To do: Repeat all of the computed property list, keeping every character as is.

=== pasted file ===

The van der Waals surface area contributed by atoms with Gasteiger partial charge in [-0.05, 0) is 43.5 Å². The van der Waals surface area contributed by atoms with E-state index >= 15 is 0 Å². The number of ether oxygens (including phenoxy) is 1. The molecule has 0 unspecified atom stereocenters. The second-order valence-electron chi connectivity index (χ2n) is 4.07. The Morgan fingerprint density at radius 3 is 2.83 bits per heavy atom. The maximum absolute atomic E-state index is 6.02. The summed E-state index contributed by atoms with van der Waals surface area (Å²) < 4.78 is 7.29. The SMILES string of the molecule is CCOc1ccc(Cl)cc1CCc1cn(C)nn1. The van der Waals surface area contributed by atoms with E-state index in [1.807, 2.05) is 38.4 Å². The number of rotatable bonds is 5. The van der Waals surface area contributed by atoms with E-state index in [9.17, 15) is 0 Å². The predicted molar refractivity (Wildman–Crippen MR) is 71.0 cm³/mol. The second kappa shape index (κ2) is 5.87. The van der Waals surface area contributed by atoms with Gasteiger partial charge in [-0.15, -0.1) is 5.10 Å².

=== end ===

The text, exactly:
The van der Waals surface area contributed by atoms with Gasteiger partial charge in [-0.05, 0) is 43.5 Å². The van der Waals surface area contributed by atoms with E-state index >= 15 is 0 Å². The number of ether oxygens (including phenoxy) is 1. The molecule has 0 unspecified atom stereocenters. The second-order valence-electron chi connectivity index (χ2n) is 4.07. The Morgan fingerprint density at radius 3 is 2.83 bits per heavy atom. The maximum absolute atomic E-state index is 6.02. The summed E-state index contributed by atoms with van der Waals surface area (Å²) < 4.78 is 7.29. The SMILES string of the molecule is CCOc1ccc(Cl)cc1CCc1cn(C)nn1. The van der Waals surface area contributed by atoms with E-state index in [1.807, 2.05) is 38.4 Å². The number of rotatable bonds is 5. The van der Waals surface area contributed by atoms with E-state index in [9.17, 15) is 0 Å². The predicted molar refractivity (Wildman–Crippen MR) is 71.0 cm³/mol. The second kappa shape index (κ2) is 5.87. The van der Waals surface area contributed by atoms with Gasteiger partial charge in [-0.15, -0.1) is 5.10 Å².